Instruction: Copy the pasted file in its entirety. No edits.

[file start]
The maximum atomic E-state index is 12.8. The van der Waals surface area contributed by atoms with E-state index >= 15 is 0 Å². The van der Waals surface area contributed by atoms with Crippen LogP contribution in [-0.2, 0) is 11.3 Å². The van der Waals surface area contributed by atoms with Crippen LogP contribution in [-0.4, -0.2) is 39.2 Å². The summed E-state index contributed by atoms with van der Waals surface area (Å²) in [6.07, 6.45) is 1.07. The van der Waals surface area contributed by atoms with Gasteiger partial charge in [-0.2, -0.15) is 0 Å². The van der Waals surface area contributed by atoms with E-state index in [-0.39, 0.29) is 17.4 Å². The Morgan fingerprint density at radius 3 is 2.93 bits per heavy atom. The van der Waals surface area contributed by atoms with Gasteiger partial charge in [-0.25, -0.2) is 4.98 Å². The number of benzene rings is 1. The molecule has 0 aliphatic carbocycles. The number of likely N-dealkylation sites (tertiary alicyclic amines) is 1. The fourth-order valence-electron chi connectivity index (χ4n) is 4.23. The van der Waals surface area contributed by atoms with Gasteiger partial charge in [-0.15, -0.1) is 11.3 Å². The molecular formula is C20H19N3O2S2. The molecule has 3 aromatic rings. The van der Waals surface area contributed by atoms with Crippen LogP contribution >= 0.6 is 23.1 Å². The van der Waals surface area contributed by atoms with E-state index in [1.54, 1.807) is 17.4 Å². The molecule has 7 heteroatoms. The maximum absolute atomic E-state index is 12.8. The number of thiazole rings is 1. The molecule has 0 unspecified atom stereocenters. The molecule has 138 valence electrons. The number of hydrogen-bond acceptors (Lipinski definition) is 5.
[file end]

The maximum atomic E-state index is 12.8. The van der Waals surface area contributed by atoms with E-state index >= 15 is 0 Å². The van der Waals surface area contributed by atoms with Crippen LogP contribution in [-0.2, 0) is 11.3 Å². The van der Waals surface area contributed by atoms with Crippen LogP contribution in [-0.4, -0.2) is 39.2 Å². The summed E-state index contributed by atoms with van der Waals surface area (Å²) in [6.07, 6.45) is 1.07. The van der Waals surface area contributed by atoms with Gasteiger partial charge in [-0.2, -0.15) is 0 Å². The van der Waals surface area contributed by atoms with E-state index in [-0.39, 0.29) is 17.4 Å². The Morgan fingerprint density at radius 3 is 2.93 bits per heavy atom. The van der Waals surface area contributed by atoms with Gasteiger partial charge in [-0.25, -0.2) is 4.98 Å². The number of benzene rings is 1. The molecule has 0 aliphatic carbocycles. The number of likely N-dealkylation sites (tertiary alicyclic amines) is 1. The fourth-order valence-electron chi connectivity index (χ4n) is 4.23. The van der Waals surface area contributed by atoms with Gasteiger partial charge in [-0.15, -0.1) is 11.3 Å². The molecular formula is C20H19N3O2S2. The molecule has 3 aromatic rings. The van der Waals surface area contributed by atoms with Crippen LogP contribution >= 0.6 is 23.1 Å². The van der Waals surface area contributed by atoms with E-state index in [1.54, 1.807) is 17.4 Å². The molecule has 7 heteroatoms. The maximum absolute atomic E-state index is 12.8. The number of thiazole rings is 1. The molecule has 0 unspecified atom stereocenters. The molecule has 138 valence electrons. The number of hydrogen-bond acceptors (Lipinski definition) is 5.